This study investigated the under-reporting of accidents to HSE by matching patients attending the Royal Liverpool University Hospital with cases reported to HSE. Patients were followed up to establish time lost from work and this data together with severity of injuries established which accidents should be reported.
The largest number of reportable accidents was from occupations connected with the construction industry, both labouring and trades. Sales assistants and unqualified nursing assistants were also prominent. Reporting rates varied between sectors: local and central government had the highest reporting rate; the three lowest were catering/repairs, distribution/hotels and other manufacturing.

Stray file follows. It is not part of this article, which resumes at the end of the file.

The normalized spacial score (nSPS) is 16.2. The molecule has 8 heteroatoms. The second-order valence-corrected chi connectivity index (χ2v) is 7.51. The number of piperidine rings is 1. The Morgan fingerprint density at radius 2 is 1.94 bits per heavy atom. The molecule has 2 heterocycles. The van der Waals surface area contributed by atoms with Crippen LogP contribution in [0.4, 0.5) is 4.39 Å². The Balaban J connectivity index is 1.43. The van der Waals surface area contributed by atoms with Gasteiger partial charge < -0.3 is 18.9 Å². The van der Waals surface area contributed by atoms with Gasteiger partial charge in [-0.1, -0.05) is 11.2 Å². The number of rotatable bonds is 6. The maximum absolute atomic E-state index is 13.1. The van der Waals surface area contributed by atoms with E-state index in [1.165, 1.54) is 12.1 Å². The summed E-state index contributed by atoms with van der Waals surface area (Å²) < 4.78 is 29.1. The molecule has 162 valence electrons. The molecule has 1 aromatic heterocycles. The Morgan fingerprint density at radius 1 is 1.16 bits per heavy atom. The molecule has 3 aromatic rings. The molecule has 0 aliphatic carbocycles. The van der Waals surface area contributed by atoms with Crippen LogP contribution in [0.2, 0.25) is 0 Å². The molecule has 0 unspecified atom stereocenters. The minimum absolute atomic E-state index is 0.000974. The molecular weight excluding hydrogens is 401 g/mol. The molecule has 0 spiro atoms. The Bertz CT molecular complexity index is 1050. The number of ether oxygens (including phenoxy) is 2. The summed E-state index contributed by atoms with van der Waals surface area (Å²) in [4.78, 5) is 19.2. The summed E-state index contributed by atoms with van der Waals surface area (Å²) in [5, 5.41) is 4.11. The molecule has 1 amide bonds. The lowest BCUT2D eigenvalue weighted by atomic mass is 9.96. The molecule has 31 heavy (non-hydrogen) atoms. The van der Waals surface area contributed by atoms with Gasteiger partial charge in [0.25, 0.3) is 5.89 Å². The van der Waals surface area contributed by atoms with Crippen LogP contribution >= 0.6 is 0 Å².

The comparison with accidents actually reported to HSE suggested that the main reason accidents were reported was time lost from work and that other factors were ancillary. Major injury and reduced duties on their own were largely ignored when accidents were reported, however major injury in conjunction with time lost increased the likelihood that accidents would be reported. Overall 30% of reportable accidents from the study were reported to HSE. Self employed workers were poor at reporting accidents, with a reporting rate of 12%, compared with 32% for employed workers.
This report and the work it describes were funded by the Health and Safety Executive (HSE). Its contents, including any opinions and/or conclusions expressed, are those of the authors alone and do not necessarily reflect HSE policy.
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